Tuesday, May 13, 2008


Flash mobs more recently have been characterized by large groups of online communities gathering together in a public environment to perform, often times, a zainy-off beat-performance that proves some point, [perhaps so, perhaps not], but overall reinforces the notion that there is power in numbers. Flash mobs are not new however, they've been around for a few decades, they used to go by the name of Star Trek conventions. A group of misfits, that were often times personified as nerdy-geeks. In this vein, I would like to take my point into a different direction. I primarily wanted to use the Star Trek groupies as an example of group of primitive flash mobbers to exentuate what the evolution of their actions has arisen to.

If we consider the power of organized communication, we must consider the internet. I don't know how the ancient Star Trek conventions were formulated but I imagine it was probably done through small networks, newsletters, small newspaper classified ads, and perhaps "snail mail." With the introduction of email, websites, and most recently blogs-the organization for fringe groups is monumental. This is demonstrated in the zainy actions of flash mobs for instance. I like the steps taken by the Durban Shack Dwellers. Mobilizing and sustaining such a movement of people, using internet technology is synonymous with our introductory talks at the beginning of class. If the marginalized realize the power before them, the implications for mobilization and realistically organized resistance, or revolution is insurmountable. More than likely the problem is that people don't realize freedom when they see it before them.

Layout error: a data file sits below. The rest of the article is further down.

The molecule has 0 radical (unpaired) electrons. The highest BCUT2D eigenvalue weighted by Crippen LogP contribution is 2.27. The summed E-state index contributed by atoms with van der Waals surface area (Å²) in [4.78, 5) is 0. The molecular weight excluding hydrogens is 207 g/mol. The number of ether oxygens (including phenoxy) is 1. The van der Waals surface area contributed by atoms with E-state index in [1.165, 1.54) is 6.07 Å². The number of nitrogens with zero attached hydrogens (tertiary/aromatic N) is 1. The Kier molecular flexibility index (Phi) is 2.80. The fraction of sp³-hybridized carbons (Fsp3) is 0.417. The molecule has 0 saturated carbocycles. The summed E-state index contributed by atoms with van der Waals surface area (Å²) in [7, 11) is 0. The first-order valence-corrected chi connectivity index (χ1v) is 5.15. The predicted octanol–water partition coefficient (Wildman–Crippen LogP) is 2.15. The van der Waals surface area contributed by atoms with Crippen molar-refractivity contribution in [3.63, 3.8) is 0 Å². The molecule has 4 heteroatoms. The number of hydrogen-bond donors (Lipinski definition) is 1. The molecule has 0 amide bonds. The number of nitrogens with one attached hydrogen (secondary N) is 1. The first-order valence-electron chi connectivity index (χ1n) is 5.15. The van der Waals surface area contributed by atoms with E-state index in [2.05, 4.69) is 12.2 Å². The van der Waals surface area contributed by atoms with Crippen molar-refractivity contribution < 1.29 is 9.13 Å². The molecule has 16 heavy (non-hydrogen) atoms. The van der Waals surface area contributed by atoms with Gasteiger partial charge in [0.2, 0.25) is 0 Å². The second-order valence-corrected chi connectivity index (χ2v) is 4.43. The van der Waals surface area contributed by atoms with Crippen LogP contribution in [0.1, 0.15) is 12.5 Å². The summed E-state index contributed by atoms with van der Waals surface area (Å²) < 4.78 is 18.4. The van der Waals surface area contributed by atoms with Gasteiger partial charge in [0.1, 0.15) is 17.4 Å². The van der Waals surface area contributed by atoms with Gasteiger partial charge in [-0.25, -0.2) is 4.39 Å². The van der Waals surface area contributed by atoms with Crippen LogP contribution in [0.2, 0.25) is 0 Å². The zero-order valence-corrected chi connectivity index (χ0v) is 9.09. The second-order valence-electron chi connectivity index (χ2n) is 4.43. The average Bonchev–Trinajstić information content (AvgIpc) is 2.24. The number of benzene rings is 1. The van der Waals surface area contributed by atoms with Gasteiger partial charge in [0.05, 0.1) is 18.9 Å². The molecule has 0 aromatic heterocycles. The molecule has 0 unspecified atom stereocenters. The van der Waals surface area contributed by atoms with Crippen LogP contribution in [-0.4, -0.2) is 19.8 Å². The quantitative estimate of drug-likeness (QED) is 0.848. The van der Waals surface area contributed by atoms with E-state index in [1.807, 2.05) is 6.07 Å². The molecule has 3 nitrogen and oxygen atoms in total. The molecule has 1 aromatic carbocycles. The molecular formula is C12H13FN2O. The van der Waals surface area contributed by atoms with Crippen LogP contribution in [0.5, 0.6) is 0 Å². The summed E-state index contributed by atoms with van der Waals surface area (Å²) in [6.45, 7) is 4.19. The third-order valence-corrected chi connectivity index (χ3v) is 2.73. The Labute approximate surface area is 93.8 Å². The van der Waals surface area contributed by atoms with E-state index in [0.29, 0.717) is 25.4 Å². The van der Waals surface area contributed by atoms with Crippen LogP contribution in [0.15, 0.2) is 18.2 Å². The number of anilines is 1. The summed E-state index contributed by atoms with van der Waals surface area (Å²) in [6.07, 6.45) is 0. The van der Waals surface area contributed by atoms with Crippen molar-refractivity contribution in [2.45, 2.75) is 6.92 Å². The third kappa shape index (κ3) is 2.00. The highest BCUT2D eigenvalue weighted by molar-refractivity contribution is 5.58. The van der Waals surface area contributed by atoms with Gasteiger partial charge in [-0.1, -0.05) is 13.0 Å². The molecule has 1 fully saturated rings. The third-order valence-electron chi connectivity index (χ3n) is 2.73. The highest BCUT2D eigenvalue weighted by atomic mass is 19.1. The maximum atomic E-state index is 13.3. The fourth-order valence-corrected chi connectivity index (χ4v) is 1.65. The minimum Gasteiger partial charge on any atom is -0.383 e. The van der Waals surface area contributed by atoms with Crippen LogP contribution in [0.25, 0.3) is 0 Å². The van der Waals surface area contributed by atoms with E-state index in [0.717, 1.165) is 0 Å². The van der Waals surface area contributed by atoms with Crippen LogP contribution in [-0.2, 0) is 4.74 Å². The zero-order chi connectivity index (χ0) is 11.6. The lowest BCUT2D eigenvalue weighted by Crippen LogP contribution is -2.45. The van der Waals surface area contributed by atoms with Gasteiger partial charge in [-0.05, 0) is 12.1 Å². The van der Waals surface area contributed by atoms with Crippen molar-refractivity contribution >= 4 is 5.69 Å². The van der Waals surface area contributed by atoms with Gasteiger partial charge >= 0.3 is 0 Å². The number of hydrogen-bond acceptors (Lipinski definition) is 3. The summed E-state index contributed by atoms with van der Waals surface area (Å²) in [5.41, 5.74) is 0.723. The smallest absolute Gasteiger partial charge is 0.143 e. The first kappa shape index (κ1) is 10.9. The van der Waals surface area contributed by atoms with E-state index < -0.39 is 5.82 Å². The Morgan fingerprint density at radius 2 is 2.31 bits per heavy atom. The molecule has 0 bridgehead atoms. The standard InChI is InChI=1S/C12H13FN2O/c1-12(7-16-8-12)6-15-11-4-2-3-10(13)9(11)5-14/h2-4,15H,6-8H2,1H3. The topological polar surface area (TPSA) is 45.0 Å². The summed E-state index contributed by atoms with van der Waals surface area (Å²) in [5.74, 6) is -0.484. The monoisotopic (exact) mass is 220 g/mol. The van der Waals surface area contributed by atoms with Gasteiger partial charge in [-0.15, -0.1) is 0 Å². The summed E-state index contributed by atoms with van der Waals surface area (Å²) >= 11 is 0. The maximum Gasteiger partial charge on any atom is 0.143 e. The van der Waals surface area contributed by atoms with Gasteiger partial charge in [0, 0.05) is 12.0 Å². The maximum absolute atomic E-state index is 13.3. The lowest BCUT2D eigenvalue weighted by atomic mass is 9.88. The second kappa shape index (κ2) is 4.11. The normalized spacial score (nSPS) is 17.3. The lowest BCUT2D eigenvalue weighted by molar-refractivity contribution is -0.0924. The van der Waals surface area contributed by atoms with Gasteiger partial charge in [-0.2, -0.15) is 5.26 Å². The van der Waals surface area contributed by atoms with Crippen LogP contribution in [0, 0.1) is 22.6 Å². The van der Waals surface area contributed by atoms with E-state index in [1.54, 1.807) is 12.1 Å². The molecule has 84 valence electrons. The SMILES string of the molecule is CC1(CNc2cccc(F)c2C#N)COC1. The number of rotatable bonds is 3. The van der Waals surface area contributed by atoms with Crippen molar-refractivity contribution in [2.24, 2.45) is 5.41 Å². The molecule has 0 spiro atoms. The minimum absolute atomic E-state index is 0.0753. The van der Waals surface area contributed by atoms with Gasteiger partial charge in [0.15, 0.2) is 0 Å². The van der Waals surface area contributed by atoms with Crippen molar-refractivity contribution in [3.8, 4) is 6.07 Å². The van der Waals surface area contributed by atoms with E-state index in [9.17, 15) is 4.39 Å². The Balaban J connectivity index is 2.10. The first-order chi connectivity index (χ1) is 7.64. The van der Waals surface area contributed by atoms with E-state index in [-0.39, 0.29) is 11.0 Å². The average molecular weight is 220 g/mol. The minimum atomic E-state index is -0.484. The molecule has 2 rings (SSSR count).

It will take little effort by ruling class to spin the power of internet towards their favor. Over the past few years we have heard about civil liberties being walked over in regards to wire taps and more recently we have seen that google, the hip cool search engine that is supposedly progressive and a fresh look at what is the future, has created programs for the Chinese government that tracks searches performed on the internet that oppose their rule. In this light can we trust the hand that feeds us this new found freedom? When is the time going to come when google bows down to our government and begins the same investigation into online dissidents? Is this already happening?


mhofsommer said...

The article on flash mobbing was a bit confusing to me. Although I was able to get the main idea of what Flash Mobbing was and was provide with some crazy examples, I seem to have lost the point or the argument that the author was attempting to make. Maybe it was just some underlying attitude that I had coming into the reading, but I felt that the author had some sort of angst towards the idea of flash mobbing but I just couldn't figure out what it was...any suggestions??

deb said...

I agree that flash mobs have been around for a while, but I think because of technology they have evolved into a more mainstream movement. Without technology flash mobbing may have remained with Star Trek conventions.